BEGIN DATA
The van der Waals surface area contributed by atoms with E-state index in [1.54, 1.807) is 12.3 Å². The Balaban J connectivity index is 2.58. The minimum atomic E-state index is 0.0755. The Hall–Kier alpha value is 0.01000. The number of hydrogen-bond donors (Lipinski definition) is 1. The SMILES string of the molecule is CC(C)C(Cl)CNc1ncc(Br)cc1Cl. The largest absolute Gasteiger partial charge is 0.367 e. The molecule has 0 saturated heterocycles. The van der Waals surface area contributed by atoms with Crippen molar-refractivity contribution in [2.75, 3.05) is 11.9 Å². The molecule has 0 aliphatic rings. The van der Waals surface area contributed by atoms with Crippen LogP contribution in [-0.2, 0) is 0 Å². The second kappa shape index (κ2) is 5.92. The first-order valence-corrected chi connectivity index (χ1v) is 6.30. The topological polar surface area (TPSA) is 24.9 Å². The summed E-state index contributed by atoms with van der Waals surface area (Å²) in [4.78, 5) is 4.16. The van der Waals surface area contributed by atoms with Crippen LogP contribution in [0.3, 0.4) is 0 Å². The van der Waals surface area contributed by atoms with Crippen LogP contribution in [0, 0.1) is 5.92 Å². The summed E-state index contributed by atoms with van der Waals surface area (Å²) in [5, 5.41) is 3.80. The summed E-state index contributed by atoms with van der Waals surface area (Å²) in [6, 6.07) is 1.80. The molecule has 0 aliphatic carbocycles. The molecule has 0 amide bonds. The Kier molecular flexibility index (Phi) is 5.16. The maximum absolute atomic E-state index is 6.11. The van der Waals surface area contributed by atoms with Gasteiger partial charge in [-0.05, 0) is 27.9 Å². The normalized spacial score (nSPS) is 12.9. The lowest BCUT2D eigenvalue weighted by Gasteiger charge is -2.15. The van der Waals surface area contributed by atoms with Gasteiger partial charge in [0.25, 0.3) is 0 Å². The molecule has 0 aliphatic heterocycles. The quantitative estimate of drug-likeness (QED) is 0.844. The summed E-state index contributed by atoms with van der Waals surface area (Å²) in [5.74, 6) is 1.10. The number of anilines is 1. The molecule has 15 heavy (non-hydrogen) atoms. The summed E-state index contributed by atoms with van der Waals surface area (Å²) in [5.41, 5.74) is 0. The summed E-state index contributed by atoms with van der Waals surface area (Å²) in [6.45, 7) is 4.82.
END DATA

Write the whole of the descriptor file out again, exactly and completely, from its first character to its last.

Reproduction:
The van der Waals surface area contributed by atoms with E-state index in [1.54, 1.807) is 12.3 Å². The Balaban J connectivity index is 2.58. The minimum atomic E-state index is 0.0755. The Hall–Kier alpha value is 0.01000. The number of hydrogen-bond donors (Lipinski definition) is 1. The SMILES string of the molecule is CC(C)C(Cl)CNc1ncc(Br)cc1Cl. The largest absolute Gasteiger partial charge is 0.367 e. The molecule has 0 saturated heterocycles. The van der Waals surface area contributed by atoms with Crippen molar-refractivity contribution in [2.75, 3.05) is 11.9 Å². The molecule has 0 aliphatic rings. The van der Waals surface area contributed by atoms with Crippen LogP contribution in [-0.2, 0) is 0 Å². The second kappa shape index (κ2) is 5.92. The first-order valence-corrected chi connectivity index (χ1v) is 6.30. The topological polar surface area (TPSA) is 24.9 Å². The summed E-state index contributed by atoms with van der Waals surface area (Å²) in [4.78, 5) is 4.16. The van der Waals surface area contributed by atoms with Crippen LogP contribution in [0.3, 0.4) is 0 Å². The van der Waals surface area contributed by atoms with Crippen LogP contribution in [0, 0.1) is 5.92 Å². The summed E-state index contributed by atoms with van der Waals surface area (Å²) in [5, 5.41) is 3.80. The summed E-state index contributed by atoms with van der Waals surface area (Å²) in [6, 6.07) is 1.80. The molecule has 0 aliphatic carbocycles. The molecule has 0 amide bonds. The Kier molecular flexibility index (Phi) is 5.16. The maximum absolute atomic E-state index is 6.11. The van der Waals surface area contributed by atoms with Gasteiger partial charge in [-0.05, 0) is 27.9 Å². The normalized spacial score (nSPS) is 12.9. The lowest BCUT2D eigenvalue weighted by Gasteiger charge is -2.15. The van der Waals surface area contributed by atoms with Gasteiger partial charge in [0.25, 0.3) is 0 Å². The molecule has 0 aliphatic heterocycles. The quantitative estimate of drug-likeness (QED) is 0.844. The summed E-state index contributed by atoms with van der Waals surface area (Å²) in [5.74, 6) is 1.10. The number of anilines is 1. The molecule has 15 heavy (non-hydrogen) atoms. The summed E-state index contributed by atoms with van der Waals surface area (Å²) in [5.41, 5.74) is 0. The summed E-state index contributed by atoms with van der Waals surface area (Å²) in [6.45, 7) is 4.82.